With the 2007-08 TV season at an end, it's time for a summing up of the ratings side of things. The news was mostly bad for the broadcast networks, as the long-term ratings slide for them was only accelerated by the writers' strike. Most scripted shows saw dramatic slides for their post-strike episodes, and even proven hits like CSI were not immune.
Fox had two major pieces of programming that were not affected at all by the strike: the Super Bowl and American Idol, whose much-ballyhooed ratings decline was not nearly as dramatic as was the case for most of the competition. As a result, Fox won the season-long ratings race for the first time ever, surpassing longtime leader CBS. Fox has frequently been the ratings leader in the key demos (18-49 and 25-54) and its dominance was even more dramatic this season. CBS was still second best in overall ratings, but ABC nipped it in the 18-49 category, and CBS is just barely staying ahead of Univision among 18-34 year olds. Nothing much good happened at NBC, which introduced no new hits in 2007-08 and was stuck in fourth place all around. As for the CW, the less said the better.
This is the first in a series of posts about how each network fared during 2007-08, night by night (leaving aside Saturday, where no one really tries). We'll start with Mondays, where two of the major networks used proven strategies to stay as the night's pacesetters, while the other two had their signature Monday programming mostly or totally ruined by the WGA strike.
Simply put, Monday was owned by ABC as long as it was running new episodes of Dancing With the Stars, whose two airings a week ran ahead of everything else on television in the fall and only behind American Idol in the spring. ABC was able to use the show's lead-in to launch the sitcom Samantha Who?, which can't be termed an unqualified success (it's noticeably weaker when there isn't a DWtS airing in front of it). But given the alphabet network's terrible recent record with comedy, they will take what they can get.
But the gap between Dancing seasons is long enough (it covers the entire February sweeps period) that coming up with alternate programming for Mondays can't be termed a small problem for ABC. Its main effort in that area, the spin-off Dance War, was an embarrassment for all concerned, except perhaps for the un-embarrassable Bruno Tonioli. Neither Notes for the Underbelly nor October Road came close to justify their second seasons, and they won't get a third. As for The Bachelor, it rolls merrily along without anyone paying much attention to it these days, though the surprise ending to the fall season got people talking about the show for the first time in years.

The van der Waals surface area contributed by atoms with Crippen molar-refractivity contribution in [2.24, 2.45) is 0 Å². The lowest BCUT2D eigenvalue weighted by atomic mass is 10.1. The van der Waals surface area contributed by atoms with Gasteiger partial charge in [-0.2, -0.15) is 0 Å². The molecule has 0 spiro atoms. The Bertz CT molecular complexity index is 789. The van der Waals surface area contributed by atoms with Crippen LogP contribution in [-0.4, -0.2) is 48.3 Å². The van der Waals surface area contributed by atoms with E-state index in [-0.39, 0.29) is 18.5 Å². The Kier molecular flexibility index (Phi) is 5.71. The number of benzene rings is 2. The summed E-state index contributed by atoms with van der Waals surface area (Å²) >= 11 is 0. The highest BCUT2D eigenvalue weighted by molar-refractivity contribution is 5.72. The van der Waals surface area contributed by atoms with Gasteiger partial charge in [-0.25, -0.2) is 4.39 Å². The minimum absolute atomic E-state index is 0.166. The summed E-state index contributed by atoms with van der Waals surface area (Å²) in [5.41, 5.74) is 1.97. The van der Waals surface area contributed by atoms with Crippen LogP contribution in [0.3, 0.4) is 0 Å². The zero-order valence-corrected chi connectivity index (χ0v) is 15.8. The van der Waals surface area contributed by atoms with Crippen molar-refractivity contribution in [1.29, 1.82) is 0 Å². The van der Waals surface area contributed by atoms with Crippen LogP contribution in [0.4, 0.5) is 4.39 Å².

CBS has had the same formula on Mondays for years: four sitcoms leading into CSI: Miami. The comedies aren't huge ratings-getters (save for Two and a Half Men, the highest-rated sitcom on television again this season), but they serve to bring some young eyeballs to CBS that would otherwise never tune in at all. While it should be showing signs of age by now, CSI: Miami benefits from the difficulties that the competition has had finding anything to work at 10:00 PM.
The NBC strategy for Mondays was basically destroyed by the strike, as Heroes disappeared in early December, never to return. This was particularly disappointing because the fall episodes were widely panned; even Kristen Bell couldn't save them. NBC was once again unsuccessful in finding a 10:00 PM show to pair with Heroes, as Journeyman never caught on. Chuck at 8 PM got strong reviews and has a fun premise, but whether anyone will still remember it by next fall (only two new episodes aired after January 1) is anyone's guess. Deal Or No Deal filled in between 8:00 and 10:00 and generally did OK, although signs of decay and overexposure are setting in. The one bright spot for NBC was a minor revival for Medium, which was held back till January and showed a little strength while CSI: Miami was out of commission.
Monday nights for Fox have generally featured stopgap programming in the fall and 24 in the spring, but the strike made this completely untenable, and 24 was called off for the season before all the leaves were off the trees last November. The network struggled in the fall as usual; the new K-Ville went nowhere fast and Prison Break continued to draw a small if puzzlingly devoted audience. Fox's most-hyped new series of the season, Terminator: the Sarah Connor Chronicles, debuted in January and showed some promise, but its complicated mythology and grim tone aren't designed to be welcoming to casual viewers. Still, it will get another shot in the fall. Fox's other new spring shows, Canterbury's Law and New Amsterdam, were not so fortunate. Both Bones and House moved to Mondays when they had new episodes to run in the spring, and brought their usual audiences with them.
The CW ran four sitcoms on Mondays in the fall (Everybody Hates Chris, Aliens in America, The Game, and Girlfriends), a lineup that mostly moved intact to Sundays after the strike. The aging Girlfriends never went back into production once the strike ended, and the CW ended up shuttering its entire sitcom division. Gossip Girl was moved to Monday in the new year, but while it had a decent complement in One Tree Hill, neither show tore it up in the Nielsens. Pussycat Dolls Present: Girlicious mostly proved that a bad idea the first time around rarely improves in year two.